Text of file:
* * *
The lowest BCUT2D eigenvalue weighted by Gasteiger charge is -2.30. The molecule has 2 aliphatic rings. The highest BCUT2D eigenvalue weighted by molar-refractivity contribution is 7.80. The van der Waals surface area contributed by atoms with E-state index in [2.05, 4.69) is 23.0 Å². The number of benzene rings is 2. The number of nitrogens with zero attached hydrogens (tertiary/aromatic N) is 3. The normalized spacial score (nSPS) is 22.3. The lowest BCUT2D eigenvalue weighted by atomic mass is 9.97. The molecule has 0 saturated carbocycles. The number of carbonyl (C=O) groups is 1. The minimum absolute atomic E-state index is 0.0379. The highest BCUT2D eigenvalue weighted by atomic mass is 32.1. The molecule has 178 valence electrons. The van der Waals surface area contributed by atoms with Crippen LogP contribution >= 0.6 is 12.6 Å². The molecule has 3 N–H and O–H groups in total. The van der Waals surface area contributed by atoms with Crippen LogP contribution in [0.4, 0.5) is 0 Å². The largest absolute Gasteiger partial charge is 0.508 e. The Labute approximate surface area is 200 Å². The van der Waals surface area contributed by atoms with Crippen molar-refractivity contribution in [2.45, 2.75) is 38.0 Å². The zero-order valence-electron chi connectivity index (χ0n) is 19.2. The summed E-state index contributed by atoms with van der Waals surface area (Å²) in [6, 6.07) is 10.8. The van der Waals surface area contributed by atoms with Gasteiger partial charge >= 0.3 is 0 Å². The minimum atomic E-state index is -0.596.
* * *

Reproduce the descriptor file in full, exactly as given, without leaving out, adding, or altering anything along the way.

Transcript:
The lowest BCUT2D eigenvalue weighted by Gasteiger charge is -2.30. The molecule has 2 aliphatic rings. The highest BCUT2D eigenvalue weighted by molar-refractivity contribution is 7.80. The van der Waals surface area contributed by atoms with E-state index in [2.05, 4.69) is 23.0 Å². The number of benzene rings is 2. The number of nitrogens with zero attached hydrogens (tertiary/aromatic N) is 3. The normalized spacial score (nSPS) is 22.3. The lowest BCUT2D eigenvalue weighted by atomic mass is 9.97. The molecule has 0 saturated carbocycles. The number of carbonyl (C=O) groups is 1. The minimum absolute atomic E-state index is 0.0379. The highest BCUT2D eigenvalue weighted by atomic mass is 32.1. The molecule has 178 valence electrons. The van der Waals surface area contributed by atoms with Crippen LogP contribution >= 0.6 is 12.6 Å². The molecule has 3 N–H and O–H groups in total. The van der Waals surface area contributed by atoms with Crippen LogP contribution in [0.4, 0.5) is 0 Å². The largest absolute Gasteiger partial charge is 0.508 e. The Labute approximate surface area is 200 Å². The van der Waals surface area contributed by atoms with Crippen molar-refractivity contribution in [2.45, 2.75) is 38.0 Å². The zero-order valence-electron chi connectivity index (χ0n) is 19.2. The summed E-state index contributed by atoms with van der Waals surface area (Å²) in [6, 6.07) is 10.8. The van der Waals surface area contributed by atoms with Gasteiger partial charge >= 0.3 is 0 Å². The minimum atomic E-state index is -0.596.